7 (con’t) – Cincinnati Bengals – The Bengals broke into the playoffs last year thanks to a terrific defense and a solid running game. The question is whether Marvin Lewis and company can repeat playoff performances for the first time in franchise history. The defense is still a talented group, and it gets LBs Rey Maualuga and Keith Rivers and DE Antwan Odom back from in-season injuries. Odom was setting the world on fire as a pass-rusher when he got hurt, and Maualuga and Rivers are the aggressive playmakers outside. Their pop is enabled by solid play from guys like MLB Dhani Jones and DTs Domata Peko and Tank Johnson. The Bengals also have two terrific corners in Johnathan Joseph and Leon Hall, both of whom can cover effectively. That’s a stout defense if it can stay healthier than it did last year. On offense, the Bengals rode RB Cedric Benson’s renaissance season. Benson isn’t a breakaway runner, but he’s physical and dependable, which fits the Bengals’ new style. His offensive line isn’t full of big names, but guys like OLT Andrew Whitworth and ORG Bobbie Williams do their jobs well. Cincinnati focused its offseason on upgrading the passing game, and despite the Antonio Bryant misfire they did so. WR Chad Ochocinco returns after his best season in a few years, and Terrell Owens has something to prove. Both receivers are aging, but youngsters Andre Caldwell and Jordan Shipley are solid too. Plus, the Bengals drafted a receiving threat in the first round by picking TE Jermaine Gresham. QB Carson Palmer wasn’t at his best last year, and the question is whether that best is still in him or if he’s past his prime. The Bengals rarely seem to put all the pieces together, but the pieces are there for another playoff run or maybe even more. The question is whether you believe a usually dysfunctional franchise can actually function on all cylinders.

7 (con’t) – Houston Texans – The Texans finally crossed the .500 barrier last year, but their 9-7 record wasn’t enough to get them into the playoffs. Now Houston must try to build on its success and finally get over the hump. One of the reasons the team finished with a winning record last year was QB Matt Schaub, who not only played at a high level but also stayed healthy for all 16 games for the first time in his Texans career. Schaub’s a talented passer who can produce as much as the elite quarterbacks in the league. He has a top-flight group of targets led by WR Andre Johnson, one of the league’s two best receivers. Johnson has had health problems in the past as well, but he stayed healthy in 2009. TE Owen Daniels was setting the world on fire until he tore his ACL at midseason last year, and his return this year may be slow at first. WRs Jacoby Jones and Kevin Walter give the Texans a deep group of receivers. At running back, the Texans have trouble picking a back, but it looks like Arian Foster is ready to emerge over Steve Slaton. Two signings in early September added depth, as Houston grabbed backup RB Derrick Ward and backup QB Matt Leinart. The Texans’ offensive line isn’t great, but it’s not terrible either. On defense, the Texans hit a home run with ’09 first-rounder Brian Cushing, who landed in the Pro Bowl. But the outside linebacker is suspended for the first four games of the year, which is a big blow for Houston. Now the Texans must find playmakers elsewhere. DE Mario Williams is a talented pass-rusher who will make his share, but ’09 free-agent signee Antonio Smith and former first-round DT Amobi Okoye need to step up. At linebacker, MLB DeMeco Ryans is a great tackler but not a huge impact player. And in the secondary, the Texans lost CB Dunta Robinson and need rookie Kareem Jackson to be ready from Day One. Houston has talent, but defense is a big question, especially in Cushing’s absence. But expectations of a playoff berth weigh heavily on head coach Gary Kubiak, who needs a big season to return in 2011.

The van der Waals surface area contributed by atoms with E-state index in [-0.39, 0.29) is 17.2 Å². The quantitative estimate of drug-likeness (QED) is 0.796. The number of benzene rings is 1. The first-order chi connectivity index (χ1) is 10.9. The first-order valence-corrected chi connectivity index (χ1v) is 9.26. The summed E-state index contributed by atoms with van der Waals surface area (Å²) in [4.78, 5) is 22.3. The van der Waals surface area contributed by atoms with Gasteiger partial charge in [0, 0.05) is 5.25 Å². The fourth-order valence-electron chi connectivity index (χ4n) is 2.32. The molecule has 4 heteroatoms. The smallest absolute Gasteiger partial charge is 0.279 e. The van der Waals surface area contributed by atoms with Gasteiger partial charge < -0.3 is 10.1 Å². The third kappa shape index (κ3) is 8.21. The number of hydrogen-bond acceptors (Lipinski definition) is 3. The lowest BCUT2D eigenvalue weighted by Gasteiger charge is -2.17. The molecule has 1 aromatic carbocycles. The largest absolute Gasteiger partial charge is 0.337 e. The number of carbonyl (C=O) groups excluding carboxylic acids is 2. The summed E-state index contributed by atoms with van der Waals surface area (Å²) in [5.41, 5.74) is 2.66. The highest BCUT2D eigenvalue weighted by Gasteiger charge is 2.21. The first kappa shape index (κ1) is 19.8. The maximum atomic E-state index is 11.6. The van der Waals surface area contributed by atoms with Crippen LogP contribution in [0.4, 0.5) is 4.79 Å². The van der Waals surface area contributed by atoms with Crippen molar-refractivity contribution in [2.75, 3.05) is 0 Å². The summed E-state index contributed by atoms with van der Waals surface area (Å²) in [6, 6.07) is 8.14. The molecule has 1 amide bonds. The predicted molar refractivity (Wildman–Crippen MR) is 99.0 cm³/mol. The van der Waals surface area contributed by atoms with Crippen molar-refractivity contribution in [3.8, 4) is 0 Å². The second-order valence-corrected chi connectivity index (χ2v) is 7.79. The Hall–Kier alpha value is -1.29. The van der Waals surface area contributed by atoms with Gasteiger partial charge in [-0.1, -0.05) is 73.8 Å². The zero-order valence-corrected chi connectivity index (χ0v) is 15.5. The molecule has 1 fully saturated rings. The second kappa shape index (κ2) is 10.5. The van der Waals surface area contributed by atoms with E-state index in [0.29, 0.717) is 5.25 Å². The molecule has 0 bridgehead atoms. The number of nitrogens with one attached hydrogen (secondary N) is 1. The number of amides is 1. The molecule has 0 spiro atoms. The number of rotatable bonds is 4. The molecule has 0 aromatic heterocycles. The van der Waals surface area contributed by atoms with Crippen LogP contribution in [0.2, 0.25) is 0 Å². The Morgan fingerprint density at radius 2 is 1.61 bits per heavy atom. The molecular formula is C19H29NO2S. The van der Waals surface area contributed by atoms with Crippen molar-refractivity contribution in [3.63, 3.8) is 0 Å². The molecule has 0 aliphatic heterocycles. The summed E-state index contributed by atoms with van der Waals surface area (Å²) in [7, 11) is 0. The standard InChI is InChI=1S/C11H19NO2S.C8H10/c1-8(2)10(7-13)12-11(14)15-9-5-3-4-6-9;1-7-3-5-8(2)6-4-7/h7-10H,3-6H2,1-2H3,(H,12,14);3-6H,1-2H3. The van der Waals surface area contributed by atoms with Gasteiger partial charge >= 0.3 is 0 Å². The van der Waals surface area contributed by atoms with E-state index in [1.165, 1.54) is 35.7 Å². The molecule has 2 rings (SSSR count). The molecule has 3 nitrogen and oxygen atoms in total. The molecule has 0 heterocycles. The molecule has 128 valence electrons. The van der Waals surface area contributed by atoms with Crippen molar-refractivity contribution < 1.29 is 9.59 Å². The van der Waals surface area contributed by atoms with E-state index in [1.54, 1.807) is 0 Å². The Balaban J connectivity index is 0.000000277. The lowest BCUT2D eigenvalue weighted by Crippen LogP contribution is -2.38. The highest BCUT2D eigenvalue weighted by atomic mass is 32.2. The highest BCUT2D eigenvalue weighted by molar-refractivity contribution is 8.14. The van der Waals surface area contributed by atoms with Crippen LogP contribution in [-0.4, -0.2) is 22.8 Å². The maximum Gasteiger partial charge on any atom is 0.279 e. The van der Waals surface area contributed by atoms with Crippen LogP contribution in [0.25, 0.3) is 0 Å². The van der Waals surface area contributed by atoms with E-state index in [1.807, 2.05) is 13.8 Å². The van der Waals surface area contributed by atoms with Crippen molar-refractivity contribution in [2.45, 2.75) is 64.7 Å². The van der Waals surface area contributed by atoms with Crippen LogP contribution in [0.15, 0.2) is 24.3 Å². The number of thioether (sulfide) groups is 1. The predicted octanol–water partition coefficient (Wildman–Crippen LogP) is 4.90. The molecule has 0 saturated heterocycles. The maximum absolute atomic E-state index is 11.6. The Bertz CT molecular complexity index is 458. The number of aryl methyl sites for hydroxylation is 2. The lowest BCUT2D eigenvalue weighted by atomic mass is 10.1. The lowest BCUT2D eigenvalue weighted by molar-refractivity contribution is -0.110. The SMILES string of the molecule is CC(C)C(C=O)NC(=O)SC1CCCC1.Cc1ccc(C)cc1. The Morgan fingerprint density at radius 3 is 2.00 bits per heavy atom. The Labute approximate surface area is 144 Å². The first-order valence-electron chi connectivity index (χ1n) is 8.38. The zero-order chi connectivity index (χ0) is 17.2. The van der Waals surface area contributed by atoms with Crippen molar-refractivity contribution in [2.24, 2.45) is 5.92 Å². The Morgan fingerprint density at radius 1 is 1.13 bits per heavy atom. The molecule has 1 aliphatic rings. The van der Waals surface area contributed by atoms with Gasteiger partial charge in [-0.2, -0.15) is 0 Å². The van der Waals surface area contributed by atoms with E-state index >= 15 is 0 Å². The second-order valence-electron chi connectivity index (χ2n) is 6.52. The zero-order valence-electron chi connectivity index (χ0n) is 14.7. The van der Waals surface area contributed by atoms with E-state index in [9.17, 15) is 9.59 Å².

7 (con’t) – Miami Dolphins – Two years ago, the Dolphins were a surprise team that went from one win to the AFC East title. Last year, the Dolphins slipped back a bit, finishing 7-9 and falling behind the Patriots and Jets in the division. But this year, the Dolphins will be in the AFC East mix a bit, and picking them to win the division could end up being prescient. The Dolphins get Ronnie Brown back to join Ricky Williams in a running game that’s among the league’s best. Both backs are talented, and they get to run behind a terrific offensive line led by elite OLT Jake Long and terrific ORT Vernon Carey. The line is physical and mean, fitting the Bill Parcells/Tony Sparano philosophy perfectly. And now the Dolphins have a big-time passing threat after they traded for Brandon Marshall in the offseason. Marshall’s presence will allow other receivers like Davone Bess (who had a terrific 2009 season) and second-year man Brian Hartline to fit into roles they’re better suited for, giving the Dolphins depth. That’s important for second-time starter Chad Henne, who struggled at times last year but came on at the end of the year. Henne has good potential, and if he can limit interceptions he adds a dimension that the Dolphins have not yet had in Sparano’s tenure. On defense, the Dolphins lost famous OLBs Jason Taylor and Joey Porter, but rookie Koa Misi and ex-CFL import Cameron Wake have a ton of talent and younger legs at the position. Rookie DE Jared Odrick joins young NT Randy Starks to upgrade the defensive line in the 3-4, and Karlos Dansby becomes the man at middle linebacker who will help to stuff the run and in pass coverage. If Dansby plays at his Arizona level, he’ll be a big-time upgrade. The secondary has given the Dolphins trouble recently, but second-year CBs Sean Smith and Vontae Davis have talent and now some experience. The Dolphins have a solid roster full of Parcells guys, and Sparano has proven to be an effective implementer of the Parcells philosophy. The fruits will show this year as the Dolphins leap back over the Jets and back into the postseason.